Do we even agree on the facts? At the end of the ‘60s, as it became obvious that the various political “movements” were not going to fuse into a party capable of defanging The Great Satan, thousands of disappointed young adults moved to the North Coast where denuded forest land was affordable. These people were essentially (and for understandable reasons) giving up on politics and seeking private solutions to life’s challenges. Beth Bosk, a brilliant publicist, dubbed the migration “the new settler movement,” which gave it a political aura. The new settlers who made a living by growing marijuana helped lead the fight against prohibition. But essentially their so-called movement was in pursuit of private solutions within the system as it now stands. They were saying “CAMP should let us make a living,” not “America needs land reform.”
The Imaginary Party line is there are no private solutions. (Although sometimes, in despair, I think there are only private solutions).
More About Hummingbirds
That $25 hummingbird feeder was the best investment we ever made. All our customers have different techniques. A big male with an iridescent ruby throat is the most confident. He perches and drinks his fill for almost a minute. At the other extreme is the thoroughly nervous Nellie who sips for a microsecond, flies back a few inches and looks in all directions, sips for another microsecond, flies back and looks around, sips for a microsecond and so on and so for 15 or 20 sips. The all-time record is 34.
Here’s a feeder full of hummingbird trivia: Hummingbirds have tongues that are grooved like the shape of a W. Hummingbirds have tiny hairs on the tips of their tongues to help them lap up nectar similar to a cat. A hummingbird’s bill is longer in proportion to its body, as compared to other birds. Hummingbirds have no sense of smell, but can hear better than humans. Hummingbirds are attracted to all bright colors, although red is most prominently associated with them. Hummingbirds see in ultraviolet light and they can see further than a human. Hummingbirds have a great memory, they remember every flower and feeder they’ve been to, and how long it will take a flower to refill. The hummingbird brain is 4.2% of its body weight; this is the largest in proportion of any wild bird. Hummingbirds are the only birds that can fly like a helicopter – up, down, sideways, front, and back! Hummingbirds are the second largest family of birds, with over 300 species. Hummingbirds have weak feet – they mainly use them just for perching. When food is scarce and they are fatigued, hummingbirds go into a hibernation-like state known as torpor to conserve energy. A hummingbird’s heart beats up to 1,260 times per minute. Hummingbirds do not mate for life. A baby hummingbird is roughly the size of a penny and is unable to fly. The average lifespan of a hummingbird is five years, but they have been known to live for more than 10. Hummingbirds fly at an average of 25 to 30 miles per hour, and are able to drive up to 50 mph. Some hummingbirds will travel over 2,000 miles twice a year during their migration… A 6-year-old once told me he had seen 43 on a weekend camping trip to Yosemite.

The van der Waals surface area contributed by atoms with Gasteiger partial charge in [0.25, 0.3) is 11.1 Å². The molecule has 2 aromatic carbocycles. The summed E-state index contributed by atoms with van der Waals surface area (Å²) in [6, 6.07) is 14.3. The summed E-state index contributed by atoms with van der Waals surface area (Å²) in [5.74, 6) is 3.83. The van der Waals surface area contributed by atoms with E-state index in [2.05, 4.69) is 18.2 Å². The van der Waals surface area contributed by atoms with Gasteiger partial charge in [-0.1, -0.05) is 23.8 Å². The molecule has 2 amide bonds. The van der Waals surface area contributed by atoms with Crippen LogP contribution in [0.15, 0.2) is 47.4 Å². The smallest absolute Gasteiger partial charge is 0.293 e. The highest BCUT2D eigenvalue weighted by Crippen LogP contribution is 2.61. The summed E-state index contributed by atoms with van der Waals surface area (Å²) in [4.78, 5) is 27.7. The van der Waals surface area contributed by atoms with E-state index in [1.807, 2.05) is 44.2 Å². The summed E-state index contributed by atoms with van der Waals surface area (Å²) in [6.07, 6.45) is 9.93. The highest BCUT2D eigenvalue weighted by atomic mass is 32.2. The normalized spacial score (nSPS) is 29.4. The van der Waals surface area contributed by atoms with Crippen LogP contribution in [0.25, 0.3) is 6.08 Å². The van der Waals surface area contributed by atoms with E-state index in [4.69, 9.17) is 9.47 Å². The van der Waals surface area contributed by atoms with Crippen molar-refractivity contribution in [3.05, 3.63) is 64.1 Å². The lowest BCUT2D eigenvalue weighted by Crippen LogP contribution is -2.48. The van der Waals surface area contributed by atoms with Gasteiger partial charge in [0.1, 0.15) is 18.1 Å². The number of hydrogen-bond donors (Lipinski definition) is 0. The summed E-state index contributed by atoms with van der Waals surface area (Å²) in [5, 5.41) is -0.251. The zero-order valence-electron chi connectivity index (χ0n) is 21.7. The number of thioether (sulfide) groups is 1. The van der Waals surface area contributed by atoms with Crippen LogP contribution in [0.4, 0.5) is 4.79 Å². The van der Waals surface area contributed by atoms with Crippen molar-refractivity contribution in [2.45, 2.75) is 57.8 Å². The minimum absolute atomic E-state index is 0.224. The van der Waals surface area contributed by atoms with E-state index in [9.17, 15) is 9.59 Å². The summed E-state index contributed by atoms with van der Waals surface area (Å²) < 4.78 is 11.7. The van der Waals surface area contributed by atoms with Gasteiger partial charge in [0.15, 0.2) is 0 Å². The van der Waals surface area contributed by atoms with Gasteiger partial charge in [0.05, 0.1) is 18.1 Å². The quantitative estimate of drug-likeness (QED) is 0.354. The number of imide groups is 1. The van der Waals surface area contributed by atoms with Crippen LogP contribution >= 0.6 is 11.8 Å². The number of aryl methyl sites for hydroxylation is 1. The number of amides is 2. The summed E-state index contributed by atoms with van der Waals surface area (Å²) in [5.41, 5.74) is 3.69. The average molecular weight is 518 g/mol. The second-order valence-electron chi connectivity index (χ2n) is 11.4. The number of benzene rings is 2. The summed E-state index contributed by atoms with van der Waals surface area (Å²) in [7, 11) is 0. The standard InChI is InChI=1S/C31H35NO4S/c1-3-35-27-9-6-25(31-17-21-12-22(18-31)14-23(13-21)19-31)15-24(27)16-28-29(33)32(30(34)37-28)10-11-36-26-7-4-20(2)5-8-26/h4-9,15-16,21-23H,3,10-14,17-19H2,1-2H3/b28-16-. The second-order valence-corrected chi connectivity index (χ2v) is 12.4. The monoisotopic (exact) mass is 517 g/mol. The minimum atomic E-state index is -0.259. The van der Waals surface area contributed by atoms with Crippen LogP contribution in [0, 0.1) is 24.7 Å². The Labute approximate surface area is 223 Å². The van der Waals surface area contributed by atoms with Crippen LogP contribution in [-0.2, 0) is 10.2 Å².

Wish I was a hummingbird, just three inches high
Anybody bothers me I’d pick up and fly
Forwards, backwards, you hardly have to try
If you are a hummingbird just three inches high
Oh to be a hummingbird buzzin in the breeze
Suckin the flowers, zoomin the trees
Touch of green around my throat, dapper as you please
If I was a hummingbird buzzin in the breeze
Peacock he got the color, whippoorwill can sing
Wild geese can fly information on the wing
Stork brings you baby, baby, robin brings you spring
But hummingbird gets you high if speed is your thing
Hummingbird, hummingbird floating in the air
Staring at the children returning the stare
Look ye at that angel with the curly golden hair
Wishin’ he was a hummingbird floating in the air
High in the Sierra, low along the Cape
Where’er there’s wine in the berry or the grape
I’ve seen forty-three they’re all but one shape:
Long as a pure delight, narrow as escape.